I have previously made mention in these meanderings of my antipathy toward this particular time of the year – which I have always found induces in me a degree of melancholy. Though that is still true on this side of the pond Victoria does have a massive advantage over London in that – even when the temperature in both locations hovers around the same mark – the air here seems to lack that raw damp chill that is a feature of November in the UK. On relatively windless days it feels almost balmy. Time to take a stroll down to the seashore.
You are currently browsing the monthly archive for November 2015.
Long serving followers of these ramblings (and if such you be then you deserve some sort of special prize, though you may have to make do with my grateful thanks) will be aware that I have – on occasion – enthused over some artistic venture or other that has taken my fancy – be it on stage, screen or television. Close observers will also note that there have not exactly been a plethora of such instances, for I am what the Girl describes as a ‘picky customer’.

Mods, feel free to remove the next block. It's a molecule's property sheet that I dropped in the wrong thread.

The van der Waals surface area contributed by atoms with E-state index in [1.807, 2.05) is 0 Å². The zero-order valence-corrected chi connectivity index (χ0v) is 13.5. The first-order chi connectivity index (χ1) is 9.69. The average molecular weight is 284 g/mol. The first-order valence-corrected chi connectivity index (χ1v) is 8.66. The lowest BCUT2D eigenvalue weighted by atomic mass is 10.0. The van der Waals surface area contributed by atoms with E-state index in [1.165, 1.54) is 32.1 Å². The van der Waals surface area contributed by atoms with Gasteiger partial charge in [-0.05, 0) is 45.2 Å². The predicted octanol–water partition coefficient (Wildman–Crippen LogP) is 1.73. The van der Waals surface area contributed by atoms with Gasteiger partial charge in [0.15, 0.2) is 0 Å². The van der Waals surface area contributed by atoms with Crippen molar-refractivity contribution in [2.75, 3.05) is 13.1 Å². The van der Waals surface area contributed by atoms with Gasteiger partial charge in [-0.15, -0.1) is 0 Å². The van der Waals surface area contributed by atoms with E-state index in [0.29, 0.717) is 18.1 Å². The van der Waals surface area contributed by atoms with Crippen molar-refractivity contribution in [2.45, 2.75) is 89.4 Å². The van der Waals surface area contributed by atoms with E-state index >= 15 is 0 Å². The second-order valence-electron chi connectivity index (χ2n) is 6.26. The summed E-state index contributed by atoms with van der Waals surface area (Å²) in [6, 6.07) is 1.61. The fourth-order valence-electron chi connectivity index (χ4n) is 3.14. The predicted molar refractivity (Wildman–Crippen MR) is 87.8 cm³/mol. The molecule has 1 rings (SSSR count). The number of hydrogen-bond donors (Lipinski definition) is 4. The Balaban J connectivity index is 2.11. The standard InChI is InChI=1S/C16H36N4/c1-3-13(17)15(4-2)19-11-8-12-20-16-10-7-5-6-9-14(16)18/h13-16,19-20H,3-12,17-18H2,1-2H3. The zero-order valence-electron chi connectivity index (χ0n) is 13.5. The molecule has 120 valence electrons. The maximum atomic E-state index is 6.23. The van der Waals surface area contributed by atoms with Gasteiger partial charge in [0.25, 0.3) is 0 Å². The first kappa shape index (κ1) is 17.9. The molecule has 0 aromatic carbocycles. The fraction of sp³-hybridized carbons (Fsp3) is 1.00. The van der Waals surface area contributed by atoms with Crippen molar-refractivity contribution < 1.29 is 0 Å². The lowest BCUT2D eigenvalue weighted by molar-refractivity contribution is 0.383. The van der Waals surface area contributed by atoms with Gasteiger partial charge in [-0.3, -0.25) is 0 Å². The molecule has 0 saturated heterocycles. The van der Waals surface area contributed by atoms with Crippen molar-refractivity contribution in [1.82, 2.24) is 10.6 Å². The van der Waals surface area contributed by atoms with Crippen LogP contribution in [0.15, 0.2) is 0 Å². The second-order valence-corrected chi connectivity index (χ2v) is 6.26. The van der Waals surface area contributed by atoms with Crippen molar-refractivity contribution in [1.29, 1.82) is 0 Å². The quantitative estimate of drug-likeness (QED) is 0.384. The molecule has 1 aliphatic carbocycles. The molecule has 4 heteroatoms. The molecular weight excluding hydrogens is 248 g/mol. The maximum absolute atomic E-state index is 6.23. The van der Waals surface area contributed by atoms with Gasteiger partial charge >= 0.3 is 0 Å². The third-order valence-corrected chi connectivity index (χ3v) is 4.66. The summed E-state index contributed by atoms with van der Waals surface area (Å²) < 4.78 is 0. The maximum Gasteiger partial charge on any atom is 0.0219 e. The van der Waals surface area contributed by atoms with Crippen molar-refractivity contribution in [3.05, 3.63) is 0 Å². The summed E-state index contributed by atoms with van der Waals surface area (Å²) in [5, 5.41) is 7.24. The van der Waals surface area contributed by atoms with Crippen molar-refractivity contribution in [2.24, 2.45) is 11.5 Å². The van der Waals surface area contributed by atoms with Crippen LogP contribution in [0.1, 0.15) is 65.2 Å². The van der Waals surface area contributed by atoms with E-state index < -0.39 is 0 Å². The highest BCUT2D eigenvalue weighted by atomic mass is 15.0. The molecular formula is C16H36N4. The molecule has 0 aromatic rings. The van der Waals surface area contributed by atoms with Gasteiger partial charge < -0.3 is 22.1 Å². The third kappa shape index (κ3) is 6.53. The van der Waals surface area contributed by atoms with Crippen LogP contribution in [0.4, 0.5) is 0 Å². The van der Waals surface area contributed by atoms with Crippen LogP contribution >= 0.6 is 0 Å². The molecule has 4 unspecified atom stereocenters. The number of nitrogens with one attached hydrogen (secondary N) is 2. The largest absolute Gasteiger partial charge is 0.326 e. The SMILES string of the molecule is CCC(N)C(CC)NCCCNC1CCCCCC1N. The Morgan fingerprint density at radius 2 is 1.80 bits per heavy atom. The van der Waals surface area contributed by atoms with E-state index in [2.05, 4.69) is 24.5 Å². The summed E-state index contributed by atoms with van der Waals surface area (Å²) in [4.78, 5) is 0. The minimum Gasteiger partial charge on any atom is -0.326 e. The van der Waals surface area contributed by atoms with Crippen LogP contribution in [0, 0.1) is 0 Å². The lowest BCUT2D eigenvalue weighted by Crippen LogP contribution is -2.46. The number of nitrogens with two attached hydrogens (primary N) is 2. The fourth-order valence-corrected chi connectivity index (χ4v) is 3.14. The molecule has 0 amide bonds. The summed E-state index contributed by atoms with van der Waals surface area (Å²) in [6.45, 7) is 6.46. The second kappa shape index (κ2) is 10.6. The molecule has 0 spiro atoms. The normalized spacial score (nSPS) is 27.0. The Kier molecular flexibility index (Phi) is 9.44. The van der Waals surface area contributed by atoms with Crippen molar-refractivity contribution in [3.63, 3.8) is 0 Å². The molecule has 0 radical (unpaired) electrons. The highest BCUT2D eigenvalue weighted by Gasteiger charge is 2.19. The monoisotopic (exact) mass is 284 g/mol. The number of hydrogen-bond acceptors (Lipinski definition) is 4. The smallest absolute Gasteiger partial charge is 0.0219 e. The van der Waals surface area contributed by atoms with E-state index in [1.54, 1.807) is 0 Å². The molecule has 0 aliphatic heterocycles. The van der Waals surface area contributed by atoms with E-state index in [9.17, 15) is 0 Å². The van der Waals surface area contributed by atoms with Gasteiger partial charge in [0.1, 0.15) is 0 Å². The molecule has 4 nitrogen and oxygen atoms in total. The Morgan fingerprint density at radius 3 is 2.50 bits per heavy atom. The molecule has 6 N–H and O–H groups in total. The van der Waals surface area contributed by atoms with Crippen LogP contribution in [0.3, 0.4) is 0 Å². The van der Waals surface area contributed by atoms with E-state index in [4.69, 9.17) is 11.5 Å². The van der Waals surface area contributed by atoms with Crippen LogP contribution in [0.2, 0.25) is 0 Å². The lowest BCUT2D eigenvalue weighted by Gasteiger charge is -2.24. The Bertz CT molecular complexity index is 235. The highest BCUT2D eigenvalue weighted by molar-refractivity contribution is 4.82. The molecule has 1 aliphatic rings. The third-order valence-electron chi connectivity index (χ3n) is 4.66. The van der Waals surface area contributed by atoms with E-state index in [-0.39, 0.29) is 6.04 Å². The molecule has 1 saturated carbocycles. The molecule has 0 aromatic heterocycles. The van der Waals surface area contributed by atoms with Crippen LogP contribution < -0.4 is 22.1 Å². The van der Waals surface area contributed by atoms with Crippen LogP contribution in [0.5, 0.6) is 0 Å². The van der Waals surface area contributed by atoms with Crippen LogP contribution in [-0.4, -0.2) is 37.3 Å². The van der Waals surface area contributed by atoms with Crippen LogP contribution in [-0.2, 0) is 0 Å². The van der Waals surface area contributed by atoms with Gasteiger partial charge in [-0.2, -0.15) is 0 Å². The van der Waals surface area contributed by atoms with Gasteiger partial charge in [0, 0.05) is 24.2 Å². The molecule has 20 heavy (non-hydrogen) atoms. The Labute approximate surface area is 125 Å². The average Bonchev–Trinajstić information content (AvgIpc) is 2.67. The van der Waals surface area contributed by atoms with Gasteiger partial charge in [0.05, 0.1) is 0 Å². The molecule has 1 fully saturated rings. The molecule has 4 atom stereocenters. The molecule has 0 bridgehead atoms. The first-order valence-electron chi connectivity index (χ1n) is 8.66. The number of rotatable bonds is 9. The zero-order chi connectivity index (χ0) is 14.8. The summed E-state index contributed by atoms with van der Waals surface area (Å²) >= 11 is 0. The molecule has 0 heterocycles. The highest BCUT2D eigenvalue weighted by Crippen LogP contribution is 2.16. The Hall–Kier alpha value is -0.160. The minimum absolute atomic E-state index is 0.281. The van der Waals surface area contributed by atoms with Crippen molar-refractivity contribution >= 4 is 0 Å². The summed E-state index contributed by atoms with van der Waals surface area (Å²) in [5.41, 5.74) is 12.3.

As the more astute reader will by now have gathered this is by way of a preamble for one of those infrequent occurrences.
We have this week just finished watching the sixth and final episode of the BBC drama – “River“. Should you throw up your hands in exasperation and enquire as to why I am writing about it now – when it is over and done – then you should be aware that the rights have been acquired by Netflix and you can thus catch up with this splendid production at your leisure – the which I wholeheartedly recommend.
“River” was – I repeat – shown first on the BBC. Most of what the Girl and I watch here in Canada is from the BBC and if our viewing thereof be not strictly legitimate then that is simply a sad indictment of the fact that – even in this age of global communication – there isn’t a way of paying to be able to stream the service that we really want – even though we would be delighted so to do if we could.